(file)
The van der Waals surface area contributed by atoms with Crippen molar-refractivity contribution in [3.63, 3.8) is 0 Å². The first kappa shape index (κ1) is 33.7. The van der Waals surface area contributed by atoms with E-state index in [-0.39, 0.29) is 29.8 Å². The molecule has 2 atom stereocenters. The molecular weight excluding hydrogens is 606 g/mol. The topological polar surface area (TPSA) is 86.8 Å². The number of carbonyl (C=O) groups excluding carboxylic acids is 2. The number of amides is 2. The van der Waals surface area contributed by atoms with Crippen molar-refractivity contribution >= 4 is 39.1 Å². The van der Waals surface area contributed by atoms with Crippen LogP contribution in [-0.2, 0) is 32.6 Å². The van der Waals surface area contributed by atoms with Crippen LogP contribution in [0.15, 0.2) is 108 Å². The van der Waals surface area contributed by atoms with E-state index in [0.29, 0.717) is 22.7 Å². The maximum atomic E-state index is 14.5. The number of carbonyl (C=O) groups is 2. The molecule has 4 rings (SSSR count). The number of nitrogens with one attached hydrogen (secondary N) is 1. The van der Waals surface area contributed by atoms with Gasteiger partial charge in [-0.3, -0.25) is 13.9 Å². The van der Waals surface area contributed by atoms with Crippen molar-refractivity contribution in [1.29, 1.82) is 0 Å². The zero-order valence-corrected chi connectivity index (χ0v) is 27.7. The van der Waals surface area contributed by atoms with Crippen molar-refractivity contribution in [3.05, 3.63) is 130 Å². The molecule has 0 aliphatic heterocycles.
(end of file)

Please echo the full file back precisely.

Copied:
The van der Waals surface area contributed by atoms with Crippen molar-refractivity contribution in [3.63, 3.8) is 0 Å². The first kappa shape index (κ1) is 33.7. The van der Waals surface area contributed by atoms with E-state index in [-0.39, 0.29) is 29.8 Å². The molecule has 2 atom stereocenters. The molecular weight excluding hydrogens is 606 g/mol. The topological polar surface area (TPSA) is 86.8 Å². The number of carbonyl (C=O) groups excluding carboxylic acids is 2. The number of amides is 2. The van der Waals surface area contributed by atoms with Crippen molar-refractivity contribution >= 4 is 39.1 Å². The van der Waals surface area contributed by atoms with Crippen LogP contribution in [-0.2, 0) is 32.6 Å². The van der Waals surface area contributed by atoms with Crippen LogP contribution in [0.15, 0.2) is 108 Å². The van der Waals surface area contributed by atoms with E-state index in [0.29, 0.717) is 22.7 Å². The maximum atomic E-state index is 14.5. The number of carbonyl (C=O) groups is 2. The molecule has 4 rings (SSSR count). The number of nitrogens with one attached hydrogen (secondary N) is 1. The van der Waals surface area contributed by atoms with Gasteiger partial charge in [-0.3, -0.25) is 13.9 Å². The van der Waals surface area contributed by atoms with Crippen molar-refractivity contribution in [1.29, 1.82) is 0 Å². The zero-order valence-corrected chi connectivity index (χ0v) is 27.7. The van der Waals surface area contributed by atoms with Crippen molar-refractivity contribution in [3.05, 3.63) is 130 Å². The molecule has 0 aliphatic heterocycles.